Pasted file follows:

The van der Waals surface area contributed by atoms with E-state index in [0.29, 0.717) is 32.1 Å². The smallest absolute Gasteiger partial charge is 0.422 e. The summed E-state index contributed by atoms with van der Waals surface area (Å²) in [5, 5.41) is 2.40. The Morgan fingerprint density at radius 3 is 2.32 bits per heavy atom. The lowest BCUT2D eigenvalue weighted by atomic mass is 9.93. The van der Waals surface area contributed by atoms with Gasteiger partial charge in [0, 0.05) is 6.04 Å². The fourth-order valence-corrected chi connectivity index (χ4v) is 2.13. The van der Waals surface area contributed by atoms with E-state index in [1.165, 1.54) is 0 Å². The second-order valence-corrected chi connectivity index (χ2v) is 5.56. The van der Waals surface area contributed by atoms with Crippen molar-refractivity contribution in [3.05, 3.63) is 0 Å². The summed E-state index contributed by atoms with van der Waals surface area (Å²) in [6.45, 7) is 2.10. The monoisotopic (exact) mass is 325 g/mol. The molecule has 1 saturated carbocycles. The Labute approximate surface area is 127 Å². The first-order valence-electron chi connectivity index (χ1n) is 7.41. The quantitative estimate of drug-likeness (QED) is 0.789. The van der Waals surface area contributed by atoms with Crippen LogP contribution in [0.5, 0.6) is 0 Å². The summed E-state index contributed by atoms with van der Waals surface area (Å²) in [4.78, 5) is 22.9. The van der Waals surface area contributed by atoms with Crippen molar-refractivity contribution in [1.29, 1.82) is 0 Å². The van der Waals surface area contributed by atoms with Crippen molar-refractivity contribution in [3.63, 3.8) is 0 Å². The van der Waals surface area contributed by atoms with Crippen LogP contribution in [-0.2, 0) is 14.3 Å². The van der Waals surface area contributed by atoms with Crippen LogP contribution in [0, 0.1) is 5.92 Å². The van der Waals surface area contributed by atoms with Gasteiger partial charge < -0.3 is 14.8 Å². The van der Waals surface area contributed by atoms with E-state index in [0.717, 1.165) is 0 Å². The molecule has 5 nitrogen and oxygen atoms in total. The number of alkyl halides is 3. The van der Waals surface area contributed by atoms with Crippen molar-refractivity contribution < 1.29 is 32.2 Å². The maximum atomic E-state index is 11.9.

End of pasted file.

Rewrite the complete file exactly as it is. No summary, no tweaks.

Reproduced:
The van der Waals surface area contributed by atoms with E-state index in [0.29, 0.717) is 32.1 Å². The smallest absolute Gasteiger partial charge is 0.422 e. The summed E-state index contributed by atoms with van der Waals surface area (Å²) in [5, 5.41) is 2.40. The Morgan fingerprint density at radius 3 is 2.32 bits per heavy atom. The lowest BCUT2D eigenvalue weighted by atomic mass is 9.93. The van der Waals surface area contributed by atoms with Gasteiger partial charge in [0, 0.05) is 6.04 Å². The fourth-order valence-corrected chi connectivity index (χ4v) is 2.13. The van der Waals surface area contributed by atoms with E-state index in [1.165, 1.54) is 0 Å². The second-order valence-corrected chi connectivity index (χ2v) is 5.56. The van der Waals surface area contributed by atoms with Crippen molar-refractivity contribution in [3.05, 3.63) is 0 Å². The summed E-state index contributed by atoms with van der Waals surface area (Å²) in [6.45, 7) is 2.10. The monoisotopic (exact) mass is 325 g/mol. The molecule has 1 saturated carbocycles. The Labute approximate surface area is 127 Å². The first-order valence-electron chi connectivity index (χ1n) is 7.41. The quantitative estimate of drug-likeness (QED) is 0.789. The van der Waals surface area contributed by atoms with Crippen LogP contribution in [0.5, 0.6) is 0 Å². The summed E-state index contributed by atoms with van der Waals surface area (Å²) in [4.78, 5) is 22.9. The van der Waals surface area contributed by atoms with Crippen molar-refractivity contribution in [1.29, 1.82) is 0 Å². The van der Waals surface area contributed by atoms with Crippen molar-refractivity contribution in [3.63, 3.8) is 0 Å². The van der Waals surface area contributed by atoms with Crippen LogP contribution in [-0.2, 0) is 14.3 Å². The van der Waals surface area contributed by atoms with Crippen LogP contribution in [0, 0.1) is 5.92 Å². The van der Waals surface area contributed by atoms with Gasteiger partial charge < -0.3 is 14.8 Å². The van der Waals surface area contributed by atoms with E-state index in [0.717, 1.165) is 0 Å². The molecule has 5 nitrogen and oxygen atoms in total. The number of alkyl halides is 3. The van der Waals surface area contributed by atoms with Crippen molar-refractivity contribution < 1.29 is 32.2 Å². The maximum atomic E-state index is 11.9.